A community for people who want to remain as healthy as possible as we age.

How to Prevent or Reduce Diabetes

How to prevent or delay diabetes, or minimize its effects if you already have it:
Diabetes prevention is proven, possible, and powerful. Studies show that people at high risk for diabetes can prevent or delay the onset of the disease by losing 5 to 7 percent of their weight (more herehere,  herehere, here, here, here, here, here, here, here, here, and here), if they are overweight—that’s 10 to 14 pounds for a 200-pound person (more here).

Two keys to success (more here):
Get at least 30 minutes of moderate-intensity physical activity [more herehere, here, here, and here] five days a week [or even less]
Eat a variety of foods that are low in fat and reduce the number of calories you eat per day (more herehere, and here).
In other words, you don’t have to knock yourself out to prevent diabetes.
Muscle-building exercise can reduce diabetes risk (more herehere, here, and here), as can yoga (more here) and any moderate exercise (more herehere, here, here, here, here, here, here, and here - especially just after meals - more here), or even brief but intense exercise (more here), but the more and more intense the exercise the better (more here). Also, avoiding prolonged sitting (more here, here, here, and here) can reduce risk. And don't let arthritis keep you from exercising.
Studies have shown that diabetes may be prevented or delayed by
Snacking, so that blood sugar levels don't drop too much between meals;
Getting enough magnesium (more here), vitamin D ( especially with calcium), resveratrol (more here and here), and arginine in the diet or supplements;
Taking supplements such as chromium, alpha-lipoicacid, and Coenzyme Q10 (more here and here, more here on chromium), myo-inositol chicory seed extract, purple corn extract, grape seed extract, cinnamon (more herehere and here), prickly pear cactus extract (or the leaves), the Chinese herbal medicine Tianqi, or possibly melatonin, or taking statins;
Eating
A healthy diet, especially Mediterranean diet (more herehere, and here, some specifics here);
Omega-3 rich foods (more here, here, and here, especially fish - more here, here, here, and here);
Foods containing monounsaturated fatty acids (MUFAs), such as vegetable oils, olives, nuts (especially walnuts and pistachios, more here, here, and here) and seeds (especially cashew seedsflaxseeds, and chia seeds), avocados (more here), and dark chocolate (more here);
Cocoa (but beware of adding sugar);
Lean protein (more here, including whey protein - more here) instead of sugary products to increase energy;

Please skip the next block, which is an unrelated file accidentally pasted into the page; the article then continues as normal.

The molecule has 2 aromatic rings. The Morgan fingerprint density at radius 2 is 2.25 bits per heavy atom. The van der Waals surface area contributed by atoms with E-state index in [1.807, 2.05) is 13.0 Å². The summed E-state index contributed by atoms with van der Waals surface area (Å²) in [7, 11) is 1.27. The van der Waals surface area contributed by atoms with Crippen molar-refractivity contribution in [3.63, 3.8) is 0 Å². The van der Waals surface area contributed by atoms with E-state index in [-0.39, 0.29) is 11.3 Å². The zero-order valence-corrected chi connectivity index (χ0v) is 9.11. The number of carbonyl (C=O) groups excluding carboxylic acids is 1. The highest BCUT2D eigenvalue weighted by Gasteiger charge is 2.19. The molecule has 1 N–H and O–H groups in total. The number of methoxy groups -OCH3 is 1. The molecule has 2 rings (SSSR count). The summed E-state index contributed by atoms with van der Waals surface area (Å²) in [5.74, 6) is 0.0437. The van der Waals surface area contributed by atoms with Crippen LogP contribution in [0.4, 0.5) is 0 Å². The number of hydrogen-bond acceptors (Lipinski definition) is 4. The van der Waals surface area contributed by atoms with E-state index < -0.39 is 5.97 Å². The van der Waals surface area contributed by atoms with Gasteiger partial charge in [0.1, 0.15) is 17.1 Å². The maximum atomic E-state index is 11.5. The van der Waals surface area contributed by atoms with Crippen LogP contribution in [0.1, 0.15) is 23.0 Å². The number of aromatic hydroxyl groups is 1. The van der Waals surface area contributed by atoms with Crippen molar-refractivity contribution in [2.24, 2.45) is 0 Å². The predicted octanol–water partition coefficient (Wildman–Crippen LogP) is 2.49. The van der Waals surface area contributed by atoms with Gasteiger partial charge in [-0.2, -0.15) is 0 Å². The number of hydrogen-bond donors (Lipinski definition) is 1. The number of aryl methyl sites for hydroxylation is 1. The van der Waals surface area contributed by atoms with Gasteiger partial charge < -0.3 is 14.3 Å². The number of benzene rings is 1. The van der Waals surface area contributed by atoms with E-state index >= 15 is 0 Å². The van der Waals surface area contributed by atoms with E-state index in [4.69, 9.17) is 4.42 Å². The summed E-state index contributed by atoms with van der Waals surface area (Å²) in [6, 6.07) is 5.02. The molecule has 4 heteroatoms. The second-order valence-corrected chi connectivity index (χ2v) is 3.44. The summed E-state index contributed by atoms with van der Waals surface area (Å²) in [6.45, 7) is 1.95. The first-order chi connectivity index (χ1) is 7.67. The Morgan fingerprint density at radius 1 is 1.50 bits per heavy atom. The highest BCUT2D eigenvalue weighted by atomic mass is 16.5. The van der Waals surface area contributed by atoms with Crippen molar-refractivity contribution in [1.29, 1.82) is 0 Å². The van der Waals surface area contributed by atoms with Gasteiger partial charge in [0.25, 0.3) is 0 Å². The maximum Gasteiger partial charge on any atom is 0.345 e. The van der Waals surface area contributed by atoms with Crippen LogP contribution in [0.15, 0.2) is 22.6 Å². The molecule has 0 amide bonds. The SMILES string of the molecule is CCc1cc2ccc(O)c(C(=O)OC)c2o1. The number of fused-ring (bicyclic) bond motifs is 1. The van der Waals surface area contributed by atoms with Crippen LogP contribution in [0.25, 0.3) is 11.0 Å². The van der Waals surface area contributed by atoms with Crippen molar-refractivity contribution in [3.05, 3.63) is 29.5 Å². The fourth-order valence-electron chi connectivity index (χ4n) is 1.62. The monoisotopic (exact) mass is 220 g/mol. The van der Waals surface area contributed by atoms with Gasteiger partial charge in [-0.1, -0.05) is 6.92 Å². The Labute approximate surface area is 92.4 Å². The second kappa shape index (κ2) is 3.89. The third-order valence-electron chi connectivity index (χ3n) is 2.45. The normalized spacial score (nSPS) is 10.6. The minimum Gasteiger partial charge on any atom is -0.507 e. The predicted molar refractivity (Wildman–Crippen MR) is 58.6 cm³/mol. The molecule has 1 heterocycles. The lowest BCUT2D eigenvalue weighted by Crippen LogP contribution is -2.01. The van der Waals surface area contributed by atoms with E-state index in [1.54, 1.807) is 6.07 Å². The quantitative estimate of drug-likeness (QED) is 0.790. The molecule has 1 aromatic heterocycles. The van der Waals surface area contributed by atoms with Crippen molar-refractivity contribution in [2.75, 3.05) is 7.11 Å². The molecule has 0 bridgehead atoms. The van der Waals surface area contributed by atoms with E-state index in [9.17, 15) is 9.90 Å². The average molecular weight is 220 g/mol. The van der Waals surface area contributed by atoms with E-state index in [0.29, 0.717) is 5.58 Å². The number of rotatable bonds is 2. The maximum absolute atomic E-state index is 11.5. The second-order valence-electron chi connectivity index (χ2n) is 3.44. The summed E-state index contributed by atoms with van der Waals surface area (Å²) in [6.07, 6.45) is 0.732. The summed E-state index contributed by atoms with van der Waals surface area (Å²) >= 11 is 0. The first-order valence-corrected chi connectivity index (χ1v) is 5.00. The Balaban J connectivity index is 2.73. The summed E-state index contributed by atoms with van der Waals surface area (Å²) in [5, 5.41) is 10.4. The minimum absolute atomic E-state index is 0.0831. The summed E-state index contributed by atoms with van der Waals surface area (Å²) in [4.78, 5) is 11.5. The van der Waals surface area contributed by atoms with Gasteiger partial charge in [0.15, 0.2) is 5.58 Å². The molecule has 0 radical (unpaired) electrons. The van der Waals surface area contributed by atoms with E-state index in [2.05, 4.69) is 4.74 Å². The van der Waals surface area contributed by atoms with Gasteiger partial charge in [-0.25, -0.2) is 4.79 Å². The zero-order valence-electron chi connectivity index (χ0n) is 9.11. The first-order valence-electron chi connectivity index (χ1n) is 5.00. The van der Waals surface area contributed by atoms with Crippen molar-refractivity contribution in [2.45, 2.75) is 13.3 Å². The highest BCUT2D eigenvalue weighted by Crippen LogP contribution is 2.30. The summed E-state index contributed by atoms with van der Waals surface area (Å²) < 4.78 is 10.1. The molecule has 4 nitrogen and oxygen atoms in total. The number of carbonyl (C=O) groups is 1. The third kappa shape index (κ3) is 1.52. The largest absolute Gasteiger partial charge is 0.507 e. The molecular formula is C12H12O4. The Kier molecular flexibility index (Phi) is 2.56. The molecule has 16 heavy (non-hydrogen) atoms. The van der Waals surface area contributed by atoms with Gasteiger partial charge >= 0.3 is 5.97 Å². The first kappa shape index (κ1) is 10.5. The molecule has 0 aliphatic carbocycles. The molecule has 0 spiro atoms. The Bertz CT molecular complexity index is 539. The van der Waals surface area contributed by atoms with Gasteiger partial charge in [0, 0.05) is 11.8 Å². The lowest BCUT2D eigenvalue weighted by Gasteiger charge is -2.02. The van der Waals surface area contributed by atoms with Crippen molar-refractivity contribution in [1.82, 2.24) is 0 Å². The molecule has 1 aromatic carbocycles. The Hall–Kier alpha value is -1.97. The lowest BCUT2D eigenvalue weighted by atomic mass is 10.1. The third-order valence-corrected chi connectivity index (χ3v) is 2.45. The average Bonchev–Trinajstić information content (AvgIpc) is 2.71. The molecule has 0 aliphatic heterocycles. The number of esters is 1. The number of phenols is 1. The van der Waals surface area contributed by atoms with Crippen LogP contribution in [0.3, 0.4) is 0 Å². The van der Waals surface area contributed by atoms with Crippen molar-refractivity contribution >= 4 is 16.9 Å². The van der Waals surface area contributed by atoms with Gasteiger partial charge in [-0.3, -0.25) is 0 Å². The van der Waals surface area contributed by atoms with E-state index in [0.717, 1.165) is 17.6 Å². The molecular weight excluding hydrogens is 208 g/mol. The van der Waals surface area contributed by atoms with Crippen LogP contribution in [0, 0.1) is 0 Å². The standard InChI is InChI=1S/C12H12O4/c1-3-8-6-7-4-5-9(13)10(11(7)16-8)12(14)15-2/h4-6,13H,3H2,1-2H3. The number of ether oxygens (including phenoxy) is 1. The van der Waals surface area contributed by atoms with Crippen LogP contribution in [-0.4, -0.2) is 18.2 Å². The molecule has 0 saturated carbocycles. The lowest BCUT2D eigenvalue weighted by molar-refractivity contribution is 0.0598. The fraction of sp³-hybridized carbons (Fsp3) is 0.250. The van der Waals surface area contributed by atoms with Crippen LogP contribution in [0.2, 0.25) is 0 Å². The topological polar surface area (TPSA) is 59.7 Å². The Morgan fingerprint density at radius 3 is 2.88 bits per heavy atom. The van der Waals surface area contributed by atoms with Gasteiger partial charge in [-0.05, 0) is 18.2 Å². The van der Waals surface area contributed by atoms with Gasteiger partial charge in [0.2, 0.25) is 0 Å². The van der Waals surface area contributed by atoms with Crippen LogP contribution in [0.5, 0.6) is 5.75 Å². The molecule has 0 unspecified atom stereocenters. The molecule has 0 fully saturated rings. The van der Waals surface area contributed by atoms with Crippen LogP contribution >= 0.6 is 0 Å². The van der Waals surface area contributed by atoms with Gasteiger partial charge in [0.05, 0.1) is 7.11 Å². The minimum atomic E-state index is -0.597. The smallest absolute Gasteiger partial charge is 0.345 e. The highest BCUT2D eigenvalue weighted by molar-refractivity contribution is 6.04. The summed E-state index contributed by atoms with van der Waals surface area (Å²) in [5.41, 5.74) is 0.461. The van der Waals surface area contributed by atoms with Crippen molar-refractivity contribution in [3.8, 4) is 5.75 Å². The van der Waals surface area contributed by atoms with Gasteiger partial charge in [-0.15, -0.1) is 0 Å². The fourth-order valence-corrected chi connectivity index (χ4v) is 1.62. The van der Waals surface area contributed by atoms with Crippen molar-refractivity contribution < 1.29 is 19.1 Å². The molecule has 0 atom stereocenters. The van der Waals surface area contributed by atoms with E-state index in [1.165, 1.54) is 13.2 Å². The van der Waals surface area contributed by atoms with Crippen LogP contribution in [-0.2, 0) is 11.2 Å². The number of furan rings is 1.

Fruits and vegetables in general (more here, here, here, here, and here - more here and here on fruits), especially beans (more here and here, including lentils), green vegetables (more herehere, and here), especially cruciferous vegetables and bitter melon, citrus fruit (more here), carrots, sweet potatoes (more here), squash, grapesberries (more here and here, especially cranberries), raisinstomatoes, whole grains (more herehere, and here), and fat-free milk and yogurt (more here, herehere, and here on dairy products, more here on yogurt);
Apple cider vinegar (more herehere, and here);
The spices cinnamon (more herehere, here, and here) and turmeric/curcumin;
Using olive oil (more herehere, and here) and canola oil for salad dressings and cooking;
If your state allows it, get a prescription for marijuana; and
Treating depression (more here), if you're suffering from it.
Drinking coffee and tea (see more here, here, here, here, here, and here on coffee and more here and here on tea) can make a difference, but drinking coffee won't help you if you drink it along with fatty fast foods or if you already have full blown diabetes. Taking a green coffee bean extract may also help control blood sugar.
Sue McLaughlin of the American Diabetes Association recommends “lots of produce [more here], whole grains, lean protein and healthy fats (more here); and minimal amounts of refined sugars, refined starches (more here and here), red meat (more herehere, here, and here) and salt [more here].”
Dr. Arthur Agatston of South Beach Diet fame has many of the same recommendations.
Dr. Andrew Weil says it's important to choose foods with a low glycemic index (foods that don't cause high spikes in blood sugar as do refined sugars and starches).
And the Harvard Medical School says coffee, [a moderate amount of] alcohol (more here and here) while avoiding binge drinking, nuts (more here and here), and fiber (more herehere, here, and here) reduce the risk of getting diabetes.
Getting enough sleep (more hereherehere, here, here, and here) in a room with no lights (or a sleep mask) is also important to reducing diabetes risk, as is reducing stress.